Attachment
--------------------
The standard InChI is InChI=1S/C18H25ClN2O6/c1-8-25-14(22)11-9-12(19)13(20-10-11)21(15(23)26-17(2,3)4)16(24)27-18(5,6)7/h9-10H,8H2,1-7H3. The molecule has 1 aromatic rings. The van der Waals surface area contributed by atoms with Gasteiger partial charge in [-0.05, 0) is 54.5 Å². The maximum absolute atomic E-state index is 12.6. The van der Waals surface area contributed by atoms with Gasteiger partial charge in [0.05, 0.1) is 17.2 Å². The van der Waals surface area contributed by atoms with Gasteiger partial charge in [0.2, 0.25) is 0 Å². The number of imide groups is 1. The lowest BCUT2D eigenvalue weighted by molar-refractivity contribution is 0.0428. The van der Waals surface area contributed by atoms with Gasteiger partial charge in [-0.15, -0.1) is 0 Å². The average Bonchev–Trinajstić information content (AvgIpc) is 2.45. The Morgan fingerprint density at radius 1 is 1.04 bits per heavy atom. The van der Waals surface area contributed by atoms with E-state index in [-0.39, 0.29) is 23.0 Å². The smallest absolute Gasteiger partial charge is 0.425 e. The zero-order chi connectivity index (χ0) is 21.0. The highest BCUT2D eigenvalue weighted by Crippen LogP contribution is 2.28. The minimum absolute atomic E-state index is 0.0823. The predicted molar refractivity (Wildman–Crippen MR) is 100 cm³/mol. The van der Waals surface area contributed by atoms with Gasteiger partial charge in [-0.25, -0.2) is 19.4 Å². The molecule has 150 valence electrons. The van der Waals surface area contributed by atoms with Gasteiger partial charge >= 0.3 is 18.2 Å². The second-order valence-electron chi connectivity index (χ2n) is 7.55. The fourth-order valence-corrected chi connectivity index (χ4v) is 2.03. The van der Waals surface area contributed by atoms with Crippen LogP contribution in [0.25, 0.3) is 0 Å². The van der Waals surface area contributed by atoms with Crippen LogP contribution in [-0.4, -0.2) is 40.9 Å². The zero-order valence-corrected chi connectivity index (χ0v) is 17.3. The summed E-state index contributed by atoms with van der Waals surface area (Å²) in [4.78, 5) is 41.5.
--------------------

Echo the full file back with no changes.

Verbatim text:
The standard InChI is InChI=1S/C18H25ClN2O6/c1-8-25-14(22)11-9-12(19)13(20-10-11)21(15(23)26-17(2,3)4)16(24)27-18(5,6)7/h9-10H,8H2,1-7H3. The molecule has 1 aromatic rings. The van der Waals surface area contributed by atoms with Gasteiger partial charge in [-0.05, 0) is 54.5 Å². The maximum absolute atomic E-state index is 12.6. The van der Waals surface area contributed by atoms with Gasteiger partial charge in [0.05, 0.1) is 17.2 Å². The van der Waals surface area contributed by atoms with Gasteiger partial charge in [0.2, 0.25) is 0 Å². The number of imide groups is 1. The lowest BCUT2D eigenvalue weighted by molar-refractivity contribution is 0.0428. The van der Waals surface area contributed by atoms with Gasteiger partial charge in [-0.15, -0.1) is 0 Å². The average Bonchev–Trinajstić information content (AvgIpc) is 2.45. The Morgan fingerprint density at radius 1 is 1.04 bits per heavy atom. The van der Waals surface area contributed by atoms with E-state index in [-0.39, 0.29) is 23.0 Å². The smallest absolute Gasteiger partial charge is 0.425 e. The zero-order chi connectivity index (χ0) is 21.0. The highest BCUT2D eigenvalue weighted by Crippen LogP contribution is 2.28. The minimum absolute atomic E-state index is 0.0823. The predicted molar refractivity (Wildman–Crippen MR) is 100 cm³/mol. The van der Waals surface area contributed by atoms with Gasteiger partial charge in [-0.25, -0.2) is 19.4 Å². The molecule has 150 valence electrons. The van der Waals surface area contributed by atoms with Gasteiger partial charge >= 0.3 is 18.2 Å². The second-order valence-electron chi connectivity index (χ2n) is 7.55. The fourth-order valence-corrected chi connectivity index (χ4v) is 2.03. The van der Waals surface area contributed by atoms with Crippen LogP contribution in [0.25, 0.3) is 0 Å². The van der Waals surface area contributed by atoms with Crippen LogP contribution in [-0.4, -0.2) is 40.9 Å². The zero-order valence-corrected chi connectivity index (χ0v) is 17.3. The summed E-state index contributed by atoms with van der Waals surface area (Å²) in [4.78, 5) is 41.5.